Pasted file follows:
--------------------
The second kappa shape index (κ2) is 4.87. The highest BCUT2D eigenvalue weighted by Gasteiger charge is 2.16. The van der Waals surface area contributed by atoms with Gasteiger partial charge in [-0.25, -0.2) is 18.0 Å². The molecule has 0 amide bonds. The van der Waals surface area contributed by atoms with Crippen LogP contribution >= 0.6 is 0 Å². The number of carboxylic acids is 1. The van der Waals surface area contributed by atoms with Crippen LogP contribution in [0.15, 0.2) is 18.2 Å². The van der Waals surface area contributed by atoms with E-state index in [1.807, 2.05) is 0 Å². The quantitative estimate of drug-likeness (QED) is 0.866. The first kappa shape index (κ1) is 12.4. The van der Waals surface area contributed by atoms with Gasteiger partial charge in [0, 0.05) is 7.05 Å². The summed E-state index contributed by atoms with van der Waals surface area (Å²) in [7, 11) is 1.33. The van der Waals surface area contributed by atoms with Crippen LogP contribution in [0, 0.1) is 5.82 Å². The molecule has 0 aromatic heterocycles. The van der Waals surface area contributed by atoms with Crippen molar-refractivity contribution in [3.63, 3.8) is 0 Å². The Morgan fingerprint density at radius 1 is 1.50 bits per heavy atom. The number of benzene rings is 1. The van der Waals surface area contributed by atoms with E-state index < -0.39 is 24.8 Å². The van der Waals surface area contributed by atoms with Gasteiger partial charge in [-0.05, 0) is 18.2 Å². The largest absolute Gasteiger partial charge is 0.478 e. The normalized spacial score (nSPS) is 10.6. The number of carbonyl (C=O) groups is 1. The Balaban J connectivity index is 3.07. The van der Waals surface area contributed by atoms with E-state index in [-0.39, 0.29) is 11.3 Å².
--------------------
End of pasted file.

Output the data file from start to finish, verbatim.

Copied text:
The second kappa shape index (κ2) is 4.87. The highest BCUT2D eigenvalue weighted by Gasteiger charge is 2.16. The van der Waals surface area contributed by atoms with Gasteiger partial charge in [-0.25, -0.2) is 18.0 Å². The molecule has 0 amide bonds. The van der Waals surface area contributed by atoms with Crippen LogP contribution >= 0.6 is 0 Å². The number of carboxylic acids is 1. The van der Waals surface area contributed by atoms with Crippen LogP contribution in [0.15, 0.2) is 18.2 Å². The van der Waals surface area contributed by atoms with E-state index in [1.807, 2.05) is 0 Å². The quantitative estimate of drug-likeness (QED) is 0.866. The first kappa shape index (κ1) is 12.4. The van der Waals surface area contributed by atoms with Gasteiger partial charge in [0, 0.05) is 7.05 Å². The summed E-state index contributed by atoms with van der Waals surface area (Å²) in [7, 11) is 1.33. The van der Waals surface area contributed by atoms with Crippen LogP contribution in [0, 0.1) is 5.82 Å². The molecule has 0 aromatic heterocycles. The van der Waals surface area contributed by atoms with Crippen molar-refractivity contribution in [3.63, 3.8) is 0 Å². The Morgan fingerprint density at radius 1 is 1.50 bits per heavy atom. The number of benzene rings is 1. The van der Waals surface area contributed by atoms with E-state index < -0.39 is 24.8 Å². The van der Waals surface area contributed by atoms with Gasteiger partial charge in [-0.05, 0) is 18.2 Å². The largest absolute Gasteiger partial charge is 0.478 e. The normalized spacial score (nSPS) is 10.6. The number of carbonyl (C=O) groups is 1. The Balaban J connectivity index is 3.07. The van der Waals surface area contributed by atoms with E-state index in [-0.39, 0.29) is 11.3 Å².